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Inequities In Florida’s Vaccine Distribution Persist For Some 

Naomi Pennington, 79, got the COVID-19 vaccine at River Pines Senior Apartments in Tampa to protect herself after watching family members get sick with the disease. The pop-up was part of targeted program run by Hillsborough County and the health department.
Naomi Pennington, 79, got the COVID-19 vaccine at River Pines Senior Apartments in Tampa to protect herself after watching family members get sick with the disease. The pop-up was part of targeted program run by Hillsborough County and the health department.

More than nine months after coronavirus vaccines were made available, inequities in Florida’s distribution process are still affecting some populations.

Though a majority of people who haven’t been vaccinated are white, vaccination rates among Black Floridians are still far behind their white and Hispanic counterparts.

The state reports 49% of white people in Florida are vaccinated, compared with 31% of Black people.

And data from the Florida Department of Health shows just 9% of all vaccines delivered in Florida have gone to Black people, though they make up about 17% of the population.

But the data isn’t entirely complete. Both race and ethnicity information was missing for 13% of those who received a vaccination in Florida.

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 Nurse practitioner Daphne Gardner teamed up with community groups and the Florida Department of Health in Pinellas County to vaccinate homebound residents against COVID-19.

Inequities in Florida’s health care system are not new, but they’ve been magnified during the coronavirus pandemic and vaccine rollout.

“We have a 200-year history of health inequity and health disparities in this country, and we need to do away with that,” said Dr. Kevin Sneed, dean of the University of South Florida’s Taneja College of Pharmacy and head of WE-CARE, a group that aims to get more people of color involved in clinical research.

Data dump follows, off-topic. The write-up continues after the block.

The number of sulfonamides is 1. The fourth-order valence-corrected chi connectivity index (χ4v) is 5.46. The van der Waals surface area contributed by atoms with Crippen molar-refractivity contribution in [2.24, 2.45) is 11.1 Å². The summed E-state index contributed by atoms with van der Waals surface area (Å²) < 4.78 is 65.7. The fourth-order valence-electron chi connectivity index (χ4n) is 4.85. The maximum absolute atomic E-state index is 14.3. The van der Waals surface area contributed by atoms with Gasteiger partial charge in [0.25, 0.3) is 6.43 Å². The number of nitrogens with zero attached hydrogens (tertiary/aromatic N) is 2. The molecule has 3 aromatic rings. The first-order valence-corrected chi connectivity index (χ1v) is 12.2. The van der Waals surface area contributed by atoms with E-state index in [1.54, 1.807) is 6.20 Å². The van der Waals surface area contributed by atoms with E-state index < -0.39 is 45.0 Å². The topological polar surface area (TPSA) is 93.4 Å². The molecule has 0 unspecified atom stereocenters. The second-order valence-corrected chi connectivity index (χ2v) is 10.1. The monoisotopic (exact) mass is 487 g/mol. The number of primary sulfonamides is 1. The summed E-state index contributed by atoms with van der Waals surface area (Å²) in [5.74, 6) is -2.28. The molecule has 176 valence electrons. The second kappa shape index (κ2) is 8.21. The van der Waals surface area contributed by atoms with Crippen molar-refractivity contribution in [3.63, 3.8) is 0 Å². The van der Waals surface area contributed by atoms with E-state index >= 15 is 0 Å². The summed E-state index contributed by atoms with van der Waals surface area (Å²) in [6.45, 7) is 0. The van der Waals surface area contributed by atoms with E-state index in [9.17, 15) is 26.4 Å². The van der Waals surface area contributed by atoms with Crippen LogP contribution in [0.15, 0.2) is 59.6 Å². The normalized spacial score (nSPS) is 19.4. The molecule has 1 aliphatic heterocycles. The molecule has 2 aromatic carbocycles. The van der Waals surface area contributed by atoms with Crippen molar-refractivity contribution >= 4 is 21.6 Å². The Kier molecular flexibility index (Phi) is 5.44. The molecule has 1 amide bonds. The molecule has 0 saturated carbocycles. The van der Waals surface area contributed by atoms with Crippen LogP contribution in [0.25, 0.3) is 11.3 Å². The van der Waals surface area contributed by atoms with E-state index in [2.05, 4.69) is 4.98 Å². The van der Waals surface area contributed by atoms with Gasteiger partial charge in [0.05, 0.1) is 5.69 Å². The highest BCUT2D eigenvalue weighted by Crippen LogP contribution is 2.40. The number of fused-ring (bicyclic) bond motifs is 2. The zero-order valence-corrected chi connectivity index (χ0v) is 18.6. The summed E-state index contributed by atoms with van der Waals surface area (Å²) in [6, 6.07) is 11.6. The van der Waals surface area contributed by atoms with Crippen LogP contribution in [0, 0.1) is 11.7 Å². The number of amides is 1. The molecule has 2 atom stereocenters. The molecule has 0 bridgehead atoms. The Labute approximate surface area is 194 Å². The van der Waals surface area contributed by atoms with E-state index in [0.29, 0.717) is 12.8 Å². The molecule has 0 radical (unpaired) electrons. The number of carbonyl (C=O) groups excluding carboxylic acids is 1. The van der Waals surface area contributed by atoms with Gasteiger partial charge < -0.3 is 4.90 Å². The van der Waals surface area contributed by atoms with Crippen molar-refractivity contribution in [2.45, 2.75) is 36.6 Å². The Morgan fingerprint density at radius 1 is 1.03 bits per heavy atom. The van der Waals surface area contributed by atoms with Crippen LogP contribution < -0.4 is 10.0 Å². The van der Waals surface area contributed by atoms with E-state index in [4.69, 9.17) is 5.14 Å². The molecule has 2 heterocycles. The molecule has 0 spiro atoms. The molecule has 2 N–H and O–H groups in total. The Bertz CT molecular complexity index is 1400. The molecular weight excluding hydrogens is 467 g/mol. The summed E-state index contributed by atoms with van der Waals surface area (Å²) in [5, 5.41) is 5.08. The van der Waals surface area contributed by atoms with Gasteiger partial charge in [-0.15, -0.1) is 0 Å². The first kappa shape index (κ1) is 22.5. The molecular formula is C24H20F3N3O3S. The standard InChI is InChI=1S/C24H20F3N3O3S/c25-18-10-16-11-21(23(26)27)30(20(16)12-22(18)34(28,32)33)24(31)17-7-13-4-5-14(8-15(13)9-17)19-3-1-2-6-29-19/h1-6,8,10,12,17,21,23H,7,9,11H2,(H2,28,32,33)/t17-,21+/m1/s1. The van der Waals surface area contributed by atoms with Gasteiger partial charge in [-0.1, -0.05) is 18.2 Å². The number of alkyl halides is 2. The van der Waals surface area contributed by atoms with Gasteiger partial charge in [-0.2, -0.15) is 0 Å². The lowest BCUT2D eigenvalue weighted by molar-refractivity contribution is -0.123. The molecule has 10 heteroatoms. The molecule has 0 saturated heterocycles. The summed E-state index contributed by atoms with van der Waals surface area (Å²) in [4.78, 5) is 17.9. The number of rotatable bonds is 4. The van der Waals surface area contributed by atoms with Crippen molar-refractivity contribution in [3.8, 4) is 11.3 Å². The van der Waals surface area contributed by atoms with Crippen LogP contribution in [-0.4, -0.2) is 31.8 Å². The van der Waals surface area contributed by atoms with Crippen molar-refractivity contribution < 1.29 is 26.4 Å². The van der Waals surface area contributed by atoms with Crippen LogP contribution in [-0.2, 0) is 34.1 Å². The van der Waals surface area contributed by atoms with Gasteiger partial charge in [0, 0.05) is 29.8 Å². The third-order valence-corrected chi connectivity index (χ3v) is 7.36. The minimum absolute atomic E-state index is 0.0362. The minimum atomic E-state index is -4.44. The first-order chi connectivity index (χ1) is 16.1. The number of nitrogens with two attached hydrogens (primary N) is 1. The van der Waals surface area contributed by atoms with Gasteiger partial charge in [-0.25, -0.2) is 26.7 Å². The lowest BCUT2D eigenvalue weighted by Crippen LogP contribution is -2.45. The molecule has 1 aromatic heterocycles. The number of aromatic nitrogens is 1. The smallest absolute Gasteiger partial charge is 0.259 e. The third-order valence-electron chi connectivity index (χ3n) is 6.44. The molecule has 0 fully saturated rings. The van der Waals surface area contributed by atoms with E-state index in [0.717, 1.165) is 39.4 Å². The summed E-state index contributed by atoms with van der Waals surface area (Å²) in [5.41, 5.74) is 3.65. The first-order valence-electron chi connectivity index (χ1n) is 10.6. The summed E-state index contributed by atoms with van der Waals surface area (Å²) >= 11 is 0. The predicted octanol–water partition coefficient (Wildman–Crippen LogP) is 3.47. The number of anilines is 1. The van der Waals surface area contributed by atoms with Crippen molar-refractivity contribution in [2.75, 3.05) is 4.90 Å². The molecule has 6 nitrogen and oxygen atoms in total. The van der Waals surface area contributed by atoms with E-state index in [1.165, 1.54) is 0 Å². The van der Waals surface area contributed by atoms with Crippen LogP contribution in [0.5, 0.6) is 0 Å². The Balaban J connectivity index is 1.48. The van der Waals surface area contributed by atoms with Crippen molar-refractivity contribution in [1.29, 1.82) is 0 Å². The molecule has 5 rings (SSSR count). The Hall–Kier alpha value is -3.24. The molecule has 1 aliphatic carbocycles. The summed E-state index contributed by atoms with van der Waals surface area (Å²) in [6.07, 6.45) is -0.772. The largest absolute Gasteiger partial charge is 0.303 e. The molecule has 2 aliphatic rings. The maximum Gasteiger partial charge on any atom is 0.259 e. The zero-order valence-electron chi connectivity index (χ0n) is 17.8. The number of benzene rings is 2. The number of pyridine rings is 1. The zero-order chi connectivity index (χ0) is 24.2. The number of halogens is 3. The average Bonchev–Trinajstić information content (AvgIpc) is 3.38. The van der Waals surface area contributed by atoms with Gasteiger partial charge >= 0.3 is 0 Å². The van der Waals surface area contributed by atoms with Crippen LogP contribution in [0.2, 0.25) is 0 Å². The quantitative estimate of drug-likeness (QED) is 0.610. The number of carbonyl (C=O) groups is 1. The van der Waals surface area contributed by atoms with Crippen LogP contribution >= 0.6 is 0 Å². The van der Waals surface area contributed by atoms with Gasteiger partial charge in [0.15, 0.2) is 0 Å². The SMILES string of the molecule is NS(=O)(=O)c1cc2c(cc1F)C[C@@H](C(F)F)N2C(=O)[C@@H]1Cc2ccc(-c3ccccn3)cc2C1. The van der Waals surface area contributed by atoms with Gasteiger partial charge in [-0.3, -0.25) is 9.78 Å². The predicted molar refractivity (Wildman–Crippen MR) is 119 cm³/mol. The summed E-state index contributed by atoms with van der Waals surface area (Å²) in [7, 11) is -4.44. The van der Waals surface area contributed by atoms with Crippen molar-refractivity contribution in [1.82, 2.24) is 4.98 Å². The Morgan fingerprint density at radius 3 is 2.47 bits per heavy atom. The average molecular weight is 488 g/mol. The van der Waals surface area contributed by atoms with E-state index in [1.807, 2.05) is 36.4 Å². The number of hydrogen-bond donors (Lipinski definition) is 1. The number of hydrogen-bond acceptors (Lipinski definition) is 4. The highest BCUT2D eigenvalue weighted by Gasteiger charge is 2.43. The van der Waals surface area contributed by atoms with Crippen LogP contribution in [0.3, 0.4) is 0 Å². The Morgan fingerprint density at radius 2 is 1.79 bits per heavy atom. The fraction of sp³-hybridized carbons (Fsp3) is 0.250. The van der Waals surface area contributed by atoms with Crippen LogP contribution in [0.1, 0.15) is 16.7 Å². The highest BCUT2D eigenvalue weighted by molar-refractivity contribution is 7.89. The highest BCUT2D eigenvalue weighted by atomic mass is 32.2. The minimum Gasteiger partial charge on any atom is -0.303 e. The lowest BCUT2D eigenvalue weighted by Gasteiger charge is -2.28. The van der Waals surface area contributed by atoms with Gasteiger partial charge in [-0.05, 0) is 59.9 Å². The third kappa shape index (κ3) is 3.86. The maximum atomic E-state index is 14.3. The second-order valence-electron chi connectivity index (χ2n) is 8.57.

Sneed has spent much of the past year educating people about the vaccines and working to expand access to boost immunization rates among Black and Hispanic residents.

“And we’re at a moment now where we can’t look back after the fact and say how can we do better next time because for many of them there won’t be a next time,” he said early in vaccine rollout.

But it didn’t take long for barriers to access for people of color to appear.

Gov. Ron DeSantis put a priority on older people who are more likely to get sick and die of COVID-19 as soon as vaccines against coronavirus became available, in December 2020.

“When experts said put workers first, Florida put seniors first,” DeSantis said in January as vaccines were being rolled out at Publix grocery stores around the state.

Of course, the vaccine wasn’t just for white seniors. But Sarasota Dr. Lisa Merritt, who heads the Multicultural Health Institute, said the way Florida handled the initial rollout tended to favor people with education and money.

"There is such a disconnect from privileged people worried about how they can pay their way to get first in line for the vaccine, to the people on the ground who are just trying to find out where they are going to get their next meal," she said.

Seniors who got the vaccine early were those who could navigate the chaotic sign-up process, often helped by younger family members who secured appointments for them, said Deborah Austin, PhD, of REACHUP, a Tampa-based organization that aims to help achieve equality in health care.

“You’ve got to have internet access, you've got to be able to sit there and wait,” Austin said. “I mean people have said even with the phone it took them 100 times. I mean you’ve even got to have time.”

Data from the Centers for Disease Control and Prevention show that nationally, Blacks and Hispanics died from COVID-19 at twice the rate of whites and were hospitalized at nearly three times the rate.

One of the challenges is that due to systemic inequities in health care, Black and Hispanic people were already more likely to have health problems that put them at a higher risk for severe COVID-19, said Dr. Angela Hill, who works with Sneed at USF’s College of Pharmacy and WE-CARE.

So the hypertension, the diabetes, strokes, certainly even the dementia – all of those things predisposed Black and brown populations for ending up either on a ventilator or just having a harder experience,” Hill said.